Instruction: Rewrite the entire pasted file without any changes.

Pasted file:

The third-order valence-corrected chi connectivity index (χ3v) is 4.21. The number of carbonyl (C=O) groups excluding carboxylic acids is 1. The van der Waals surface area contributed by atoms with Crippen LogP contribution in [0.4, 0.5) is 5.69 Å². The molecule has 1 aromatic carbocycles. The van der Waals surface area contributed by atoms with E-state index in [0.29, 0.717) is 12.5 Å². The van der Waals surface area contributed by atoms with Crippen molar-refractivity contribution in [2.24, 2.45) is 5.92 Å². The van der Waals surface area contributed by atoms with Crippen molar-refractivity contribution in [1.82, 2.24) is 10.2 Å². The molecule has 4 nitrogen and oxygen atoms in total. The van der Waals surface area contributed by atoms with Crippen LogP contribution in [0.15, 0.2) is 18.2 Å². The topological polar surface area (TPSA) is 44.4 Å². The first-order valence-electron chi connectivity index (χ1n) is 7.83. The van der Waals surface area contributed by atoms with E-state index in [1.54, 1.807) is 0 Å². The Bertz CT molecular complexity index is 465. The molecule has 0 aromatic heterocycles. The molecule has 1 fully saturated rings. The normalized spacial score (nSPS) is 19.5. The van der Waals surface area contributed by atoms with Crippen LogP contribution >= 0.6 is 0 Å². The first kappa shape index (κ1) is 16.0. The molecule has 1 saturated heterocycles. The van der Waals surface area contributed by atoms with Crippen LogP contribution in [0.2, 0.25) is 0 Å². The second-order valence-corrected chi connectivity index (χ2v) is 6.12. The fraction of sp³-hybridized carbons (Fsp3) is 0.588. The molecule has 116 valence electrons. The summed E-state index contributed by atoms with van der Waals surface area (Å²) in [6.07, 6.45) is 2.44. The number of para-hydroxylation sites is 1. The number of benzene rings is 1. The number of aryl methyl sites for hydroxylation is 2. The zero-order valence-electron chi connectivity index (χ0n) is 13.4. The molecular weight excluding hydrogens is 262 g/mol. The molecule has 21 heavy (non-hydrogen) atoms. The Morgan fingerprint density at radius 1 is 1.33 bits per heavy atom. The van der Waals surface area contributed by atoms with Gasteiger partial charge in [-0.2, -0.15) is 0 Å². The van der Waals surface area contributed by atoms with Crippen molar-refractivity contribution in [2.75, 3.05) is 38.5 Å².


The third-order valence-corrected chi connectivity index (χ3v) is 4.21. The number of carbonyl (C=O) groups excluding carboxylic acids is 1. The van der Waals surface area contributed by atoms with Crippen LogP contribution in [0.4, 0.5) is 5.69 Å². The molecule has 1 aromatic carbocycles. The van der Waals surface area contributed by atoms with E-state index in [0.29, 0.717) is 12.5 Å². The van der Waals surface area contributed by atoms with Crippen molar-refractivity contribution in [2.24, 2.45) is 5.92 Å². The van der Waals surface area contributed by atoms with Crippen molar-refractivity contribution in [1.82, 2.24) is 10.2 Å². The molecule has 4 nitrogen and oxygen atoms in total. The van der Waals surface area contributed by atoms with Crippen LogP contribution in [0.15, 0.2) is 18.2 Å². The topological polar surface area (TPSA) is 44.4 Å². The first-order valence-electron chi connectivity index (χ1n) is 7.83. The van der Waals surface area contributed by atoms with E-state index in [1.54, 1.807) is 0 Å². The Bertz CT molecular complexity index is 465. The molecule has 0 aromatic heterocycles. The molecule has 1 fully saturated rings. The normalized spacial score (nSPS) is 19.5. The van der Waals surface area contributed by atoms with Crippen LogP contribution >= 0.6 is 0 Å². The first kappa shape index (κ1) is 16.0. The molecule has 1 saturated heterocycles. The van der Waals surface area contributed by atoms with Crippen LogP contribution in [0.2, 0.25) is 0 Å². The second-order valence-corrected chi connectivity index (χ2v) is 6.12. The fraction of sp³-hybridized carbons (Fsp3) is 0.588. The molecule has 116 valence electrons. The summed E-state index contributed by atoms with van der Waals surface area (Å²) in [6.07, 6.45) is 2.44. The number of para-hydroxylation sites is 1. The number of benzene rings is 1. The number of aryl methyl sites for hydroxylation is 2. The zero-order valence-electron chi connectivity index (χ0n) is 13.4. The molecular weight excluding hydrogens is 262 g/mol. The molecule has 21 heavy (non-hydrogen) atoms. The Morgan fingerprint density at radius 1 is 1.33 bits per heavy atom. The van der Waals surface area contributed by atoms with Gasteiger partial charge in [-0.2, -0.15) is 0 Å². The van der Waals surface area contributed by atoms with Crippen molar-refractivity contribution in [2.75, 3.05) is 38.5 Å².